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Carter PANN (b 1972)
Piano Concerto (1996-97)
Deux Séjours (1994)
Dance Partita (1995)
Two Portraits of Barcelona (1994)
The Czech State Philharmonic, Brno /José Serebrier with Barry Snyder (piano)
Recorded at the Stadion, Brno, 24-26 March 1999
NAXOS 8.559043 [66:31]
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Many of the CDs that have come my way for review have featured composers new not only to me but also, I suspect, to most of my readers. The dutiful endurance of tedium has often resulted - but there have been some totally unexpected delights: and this is undoubtedly one of them.

Not yet 30, pianist-composer Carter Pann has already carved out for himself a distinctive niche in the confused whirligig of contemporary music. Says conductor José Serebrier: 'From the hundreds of scores I receive yearly, Carter Pann's [stand] out for their boldness and outrageousness'; and having heard this disc, I at once concur with the conductor's enthusiasm.

First, those who won't approve can read this paragraph and, having got to the end of it (if not before), quickly turn elsewhere. It will not appeal to those who: a) feel that classical music must always provide a 'serious' experience; b) are devotees of the (fading?) Boulez/Stockhausen/Birtwistle schools of thought; c) regard angst and the addressing of the 'crisis of humanity' question as essential prerequisites for a worthwhile composition; and d) think that absurd titles are guarantees of profound invention.

Without doubt, the disc will appeal to those who, like myself, readily respond to contemporary music which: a) is unashamedly tonal (though spiced with occasional outbursts of atonal mayhem); b) indulges in pastiche; c) invites you to 'spot the original' (it contains innumerable quotes from other composers - some at once evident, others tantalisingly clouded or otherwise distorted); d) speaks in a totally individual voice, and is superbly crafted. Then there's that elusive, rare quality of humour in music (Dohnanyi's Variations on a Nursery Tune, Maxwell Davies's Mavis in Las Vegas are among the few successful essays in the field): in some of these pieces there's almost a laugh a minute.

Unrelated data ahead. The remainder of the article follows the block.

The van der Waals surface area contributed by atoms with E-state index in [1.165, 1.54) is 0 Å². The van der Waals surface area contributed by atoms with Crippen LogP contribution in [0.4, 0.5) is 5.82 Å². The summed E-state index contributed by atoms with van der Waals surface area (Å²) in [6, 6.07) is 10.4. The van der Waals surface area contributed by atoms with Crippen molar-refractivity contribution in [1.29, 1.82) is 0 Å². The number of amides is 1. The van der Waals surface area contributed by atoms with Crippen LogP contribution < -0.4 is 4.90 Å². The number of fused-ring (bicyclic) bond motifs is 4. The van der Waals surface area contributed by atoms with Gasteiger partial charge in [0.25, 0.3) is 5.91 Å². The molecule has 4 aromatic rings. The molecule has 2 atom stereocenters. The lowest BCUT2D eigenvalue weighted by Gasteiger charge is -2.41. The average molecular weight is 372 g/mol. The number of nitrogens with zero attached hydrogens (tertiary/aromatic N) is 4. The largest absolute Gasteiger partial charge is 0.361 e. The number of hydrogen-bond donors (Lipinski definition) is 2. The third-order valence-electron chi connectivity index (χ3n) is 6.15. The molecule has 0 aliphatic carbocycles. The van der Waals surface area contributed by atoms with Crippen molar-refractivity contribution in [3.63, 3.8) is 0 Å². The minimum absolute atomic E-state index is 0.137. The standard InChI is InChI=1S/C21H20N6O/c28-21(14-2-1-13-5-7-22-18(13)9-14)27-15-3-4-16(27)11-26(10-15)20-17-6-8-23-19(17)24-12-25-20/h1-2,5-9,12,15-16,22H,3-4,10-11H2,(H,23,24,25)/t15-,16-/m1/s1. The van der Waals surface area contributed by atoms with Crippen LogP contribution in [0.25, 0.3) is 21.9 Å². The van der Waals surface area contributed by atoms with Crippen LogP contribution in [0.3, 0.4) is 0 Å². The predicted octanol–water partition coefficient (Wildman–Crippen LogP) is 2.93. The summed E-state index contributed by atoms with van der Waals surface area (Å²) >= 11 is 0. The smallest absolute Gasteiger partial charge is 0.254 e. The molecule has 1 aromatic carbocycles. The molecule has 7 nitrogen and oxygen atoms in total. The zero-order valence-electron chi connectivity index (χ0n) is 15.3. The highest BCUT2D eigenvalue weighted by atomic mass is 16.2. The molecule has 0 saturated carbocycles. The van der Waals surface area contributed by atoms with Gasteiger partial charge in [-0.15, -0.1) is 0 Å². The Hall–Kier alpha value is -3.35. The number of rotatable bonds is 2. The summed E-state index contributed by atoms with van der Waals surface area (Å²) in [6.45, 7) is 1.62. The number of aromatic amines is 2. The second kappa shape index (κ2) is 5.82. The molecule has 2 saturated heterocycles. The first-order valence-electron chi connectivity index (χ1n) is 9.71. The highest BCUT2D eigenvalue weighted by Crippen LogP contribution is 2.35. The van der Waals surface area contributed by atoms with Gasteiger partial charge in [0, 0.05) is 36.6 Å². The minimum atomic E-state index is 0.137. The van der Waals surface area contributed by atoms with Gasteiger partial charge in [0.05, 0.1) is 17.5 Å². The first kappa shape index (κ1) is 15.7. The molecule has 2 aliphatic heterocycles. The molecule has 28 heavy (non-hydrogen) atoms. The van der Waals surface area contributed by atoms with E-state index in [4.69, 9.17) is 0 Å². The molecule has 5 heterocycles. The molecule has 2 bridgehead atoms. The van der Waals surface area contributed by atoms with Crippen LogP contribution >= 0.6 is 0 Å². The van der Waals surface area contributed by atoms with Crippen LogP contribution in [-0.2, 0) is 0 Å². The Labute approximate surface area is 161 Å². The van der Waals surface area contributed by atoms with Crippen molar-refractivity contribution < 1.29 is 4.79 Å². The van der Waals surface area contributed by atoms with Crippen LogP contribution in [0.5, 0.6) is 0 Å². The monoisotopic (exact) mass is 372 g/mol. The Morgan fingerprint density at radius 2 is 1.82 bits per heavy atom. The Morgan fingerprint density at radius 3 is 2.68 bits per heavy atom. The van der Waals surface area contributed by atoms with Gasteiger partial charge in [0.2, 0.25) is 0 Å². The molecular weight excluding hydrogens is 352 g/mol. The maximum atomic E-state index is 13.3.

Not the least attractive feature of the disc is the accompanying note from the composer: mischievously comprehensible, it is light-years away from the usual contorted guff we get from 'serious' composers. So, Piña Colada, the first of the Piano Concerto's five movements 'is a pop tune nearing a state of drunken redundance'. Your Touch, the third movement, is 'a smokey lounge-piece for solo piano'. The Concert finale (preceded by a brief but delicious Blues) is an absolute riot: here I spotted, amongst others, Mozart, Beethoven and Prokofiev, not to mention a hilarious snatch from the third movement of Tchaikovsky's Pathétique Symphony: all intended, I guess, to be the ultimate send-up of 'the big piano concerto'.

The very different Dance Partita is no less attractive: the composer's gift for pastiche is even more evident. It consists of four contrasted dances punctuated by witty baroque ritornelli (à la Respighi). The Folk Dance features echoes of Copland (Rodeo), Bernstein (Candide), and Grainger (?), and Scottish reels. Pas d'éclectique, the last dance, is dominated by an obsession with phrases from the finales of Beethoven's Seventh Symphony and Emperor Concerto, but contains much else besides. Pann's quaint orchestration is a source of wonder and joy throughout; and he is also a master of surprise, usually throwaway, endings.

Deux Séjours portrays two small towns in France: they are straight imitations of Debussy's orchestrations of Satie's Gymnopédies. The first of Two Portraits of Barcelona depicts Gaudi's cathedral ('a gnarly wicked picture', says the composer, with justification: Debussy's La Cathédrale Engloutie is there somewhere). The Bullfight mingles sparkily handled clichés of Spanish music with themes from Carmen and Ravel's La Valse (a work which appears, incidentally, elsewhere on the disc).

To quote Serebrier again: ' ... what could be considered derivative musical ideas at first hearing, or even imitative, on further acquaintance appear well-planned, distilled through the composer's special voice'.

This CD is an amazing original: if taken up by Classic FM it will prove to be a chart-topper. It's brilliantly performed and well recorded (though the piano is a little too forward for my taste). Full-price value at Naxos bargain rates - a snip!

Adrian Smith

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